Fhiona Louise’s first and only feature film, Cold Light of Day, is a lightly fictionalized account of the brutal real life murders of serial killer Dennis Nilsen. It opens with two and half dialogue free minutes. The only sound is something between thunder and music pulsing. It’s presumably a musical window into how Nilsen stand-in Jordan March (Bob Flag from 1984) feels as the police burst into his building, arresting him for the murder of multiple young homeless men. He’s taken into the station, where Inspector Simmons (Geoffrey Greenhill) questions him.
That interrogation frames the film. March tells Simmons his story, starting a few months before the murder. He’s a civil servant who picks up the much younger Joe (Martin Byrne-Quinn) in a bar. Joe describes himself as “one of life’s no-hopers.” He’s homeless and according to March’s account, cheating on the older man. One of the interesting things about the frame of the interrogation is that the story is coming from March, and so while Joe’s illicit rendezvous with another man in the diner bathroom is staged on screen, it’s more likely a jealous delusion than something that actually happened. March didn’t interrupt them, so there’s no way he could’ve known whether or not they had sex in the bathroom.
It also gives Louise, who scripted and directed Cold Light of Day, the opportunity to comment on what was happening through the Inspector SImmons. He breaks up the story to yell at March, but his comments could as easily be applied to the viewer. The 80s slasher boom frequently used point of view shots so viewers would identify with murderers as they ripped through young adults with increasingly elaborate kills. Inspector Simmons’ anger destroys that association. At times, viewers will wonder if he’s yelling at March for killing or the audience for watching.
Bob Flag’s performance as March pushes audiences further away by bringing out how miserable a serial killer might be. In another 1989 release, Robert Englund imbues Freddy Krueger with a sense of joy in Nightmare on Elm Street 5: The Dream Child. Flag does the opposite with March. He cries as he kills his victims. He has panic attacks. As he dismembers their bodies he vomits. Even when he tells Inspector Simmons that he enjoyed the act of killing so much it was “unforgettable,” Flagg delivers the line so that audiences know that it’s a lie. Maybe he did like it, but he hated it too. It scarred him, coming in post-traumatic flashback montages throughout the film.
The difference between Cold Light of Day and its contemporaries is further underlined by the cinematography. Nigel Axworthy shoots almost everything in long takes, with the camera slowly panning. The characters are far away, and sometimes on the edge of the frame. Combined with the grainy 16-mm film the movie was shot on, it creates a grungy effect.
The only soundtrack is the thunderous pulsing which only comes when March is at his most tense. The rest of the film is shot without music, making it feel eerily lifelike. That unique style combined with the push against associating with killers makes Cold Light of Day feel like a cultural turning point, like the shift in popular rock from hair metal to grunge that happened at that time.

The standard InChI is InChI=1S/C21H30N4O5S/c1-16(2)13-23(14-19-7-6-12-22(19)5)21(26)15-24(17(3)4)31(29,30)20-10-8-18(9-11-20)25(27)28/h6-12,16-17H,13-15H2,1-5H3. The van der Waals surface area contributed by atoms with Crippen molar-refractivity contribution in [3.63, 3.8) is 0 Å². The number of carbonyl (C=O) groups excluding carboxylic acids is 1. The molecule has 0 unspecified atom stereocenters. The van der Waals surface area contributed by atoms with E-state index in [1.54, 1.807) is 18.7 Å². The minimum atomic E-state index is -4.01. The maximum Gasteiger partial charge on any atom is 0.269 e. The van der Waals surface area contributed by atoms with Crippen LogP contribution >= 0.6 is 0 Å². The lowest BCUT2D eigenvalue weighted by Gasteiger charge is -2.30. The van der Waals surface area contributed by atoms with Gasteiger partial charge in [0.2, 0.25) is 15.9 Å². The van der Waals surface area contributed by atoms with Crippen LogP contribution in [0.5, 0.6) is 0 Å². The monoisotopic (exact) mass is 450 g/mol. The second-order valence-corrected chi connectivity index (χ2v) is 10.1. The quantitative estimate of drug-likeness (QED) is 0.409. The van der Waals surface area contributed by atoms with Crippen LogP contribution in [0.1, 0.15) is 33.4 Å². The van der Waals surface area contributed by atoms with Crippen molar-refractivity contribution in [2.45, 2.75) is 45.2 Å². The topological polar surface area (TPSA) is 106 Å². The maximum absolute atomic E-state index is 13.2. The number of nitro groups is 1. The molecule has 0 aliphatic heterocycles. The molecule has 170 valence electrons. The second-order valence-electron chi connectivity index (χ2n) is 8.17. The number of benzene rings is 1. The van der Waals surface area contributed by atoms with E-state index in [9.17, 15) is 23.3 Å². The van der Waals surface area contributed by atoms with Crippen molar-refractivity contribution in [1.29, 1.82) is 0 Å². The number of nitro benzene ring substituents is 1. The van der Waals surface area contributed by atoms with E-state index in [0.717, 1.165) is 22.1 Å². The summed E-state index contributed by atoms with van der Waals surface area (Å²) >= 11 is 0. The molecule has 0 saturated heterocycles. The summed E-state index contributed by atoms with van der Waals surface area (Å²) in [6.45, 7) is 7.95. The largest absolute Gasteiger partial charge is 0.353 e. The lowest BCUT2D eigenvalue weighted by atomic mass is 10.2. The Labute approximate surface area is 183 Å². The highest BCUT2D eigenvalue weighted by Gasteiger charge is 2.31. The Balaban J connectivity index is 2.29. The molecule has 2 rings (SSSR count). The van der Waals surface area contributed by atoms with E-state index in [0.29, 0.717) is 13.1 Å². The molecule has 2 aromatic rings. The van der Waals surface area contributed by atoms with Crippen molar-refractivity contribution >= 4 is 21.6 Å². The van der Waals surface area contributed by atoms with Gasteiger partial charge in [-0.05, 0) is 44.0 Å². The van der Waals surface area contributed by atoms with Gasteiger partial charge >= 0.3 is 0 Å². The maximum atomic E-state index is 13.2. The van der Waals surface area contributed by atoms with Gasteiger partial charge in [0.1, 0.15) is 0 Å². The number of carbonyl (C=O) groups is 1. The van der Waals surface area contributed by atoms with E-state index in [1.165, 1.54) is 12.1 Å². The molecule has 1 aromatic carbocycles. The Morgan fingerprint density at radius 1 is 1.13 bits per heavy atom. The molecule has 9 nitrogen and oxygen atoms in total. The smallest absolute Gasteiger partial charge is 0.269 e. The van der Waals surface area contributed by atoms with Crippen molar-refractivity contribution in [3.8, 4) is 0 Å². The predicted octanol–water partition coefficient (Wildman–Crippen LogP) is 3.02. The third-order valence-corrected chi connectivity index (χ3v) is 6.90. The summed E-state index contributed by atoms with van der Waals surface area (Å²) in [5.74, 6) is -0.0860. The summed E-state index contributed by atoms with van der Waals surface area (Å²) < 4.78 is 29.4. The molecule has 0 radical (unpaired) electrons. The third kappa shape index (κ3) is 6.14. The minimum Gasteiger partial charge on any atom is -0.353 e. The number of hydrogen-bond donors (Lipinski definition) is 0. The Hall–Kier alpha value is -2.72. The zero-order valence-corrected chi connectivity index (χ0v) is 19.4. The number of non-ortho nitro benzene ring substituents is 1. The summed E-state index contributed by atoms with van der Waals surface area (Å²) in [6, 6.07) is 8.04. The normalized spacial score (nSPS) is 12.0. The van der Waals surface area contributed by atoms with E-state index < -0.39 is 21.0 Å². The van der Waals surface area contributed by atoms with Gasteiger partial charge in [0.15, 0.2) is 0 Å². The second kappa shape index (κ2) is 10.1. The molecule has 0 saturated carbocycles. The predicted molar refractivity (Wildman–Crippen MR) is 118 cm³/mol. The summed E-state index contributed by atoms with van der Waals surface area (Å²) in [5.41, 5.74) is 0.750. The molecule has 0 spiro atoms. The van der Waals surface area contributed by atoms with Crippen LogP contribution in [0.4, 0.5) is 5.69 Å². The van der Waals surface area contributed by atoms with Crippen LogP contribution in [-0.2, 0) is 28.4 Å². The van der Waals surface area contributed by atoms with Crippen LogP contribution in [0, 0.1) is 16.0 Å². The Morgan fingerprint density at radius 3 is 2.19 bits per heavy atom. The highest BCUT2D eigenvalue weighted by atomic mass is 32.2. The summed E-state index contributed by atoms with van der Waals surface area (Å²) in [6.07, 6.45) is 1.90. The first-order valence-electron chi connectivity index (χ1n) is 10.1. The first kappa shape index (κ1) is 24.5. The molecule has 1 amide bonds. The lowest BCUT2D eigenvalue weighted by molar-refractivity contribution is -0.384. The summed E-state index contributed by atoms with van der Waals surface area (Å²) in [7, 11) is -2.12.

It wasn’t the only film pushing horror in that new, grittier direction. Henry: Portrait of a Serial Killer was first shown at a film festival in 1986, but didn’t get a wide release until 1990 because of its brutality. The marketing campaign for this Blu-ray has compared Cold Light of Day to Henry, but the inclusion of Inspector Simmons makes the film feel less amoral. The most disturbing part of Henry is that the title character is never even pursued by the police, let alone caught. There are no consequences, whereas March is caught in the first three minutes of Cold Light of Day. That’s not to say there’s no disgust in Cold Light of Day, but that it comes from a different place: the juxtaposition of March’s kindness with his violent acts.
Cold Light of Day is a sobering dramatization of real murders that pushes viewers to think about the evils that homelessness enables. It challenges the popular slashers of the time. It introduces a bold new style. It’s a shame that Louise—who dedicated the film “For those too sensitive for this world” before the credits roll—hasn’t directed more movies. She’s immensely talented.
It may have something to do with the way the film was covered on its release. As Jo Botting writes in the essay “Cold Discomfort” that’s included with this Blu-ray, “Much of the film’s publicity focused on its directors’ youth, gender, and physical attributes, and the unlikely choice of subject matter for a 21-year-old.” I can’t imagine Sam Raimi had to deal with similar questions as a 22-year-old man when Evil Dead was released.
The Blu-ray has two commentary tracks: one with Louise, and one with film historians Dean Brandrum and Andrew Nette. There are also interviews with actors Martin Byrne-Quinn and Steve Munroe, two short films that Louise acted in, the proof of concept short film, and a tour of where the film was shot. The special features would be worth the price of admission by themselves and this is a great film.
Wicked Rating – 9/10
Arrow Video released Cold Light of Day on Blu-ray October 27, 2020.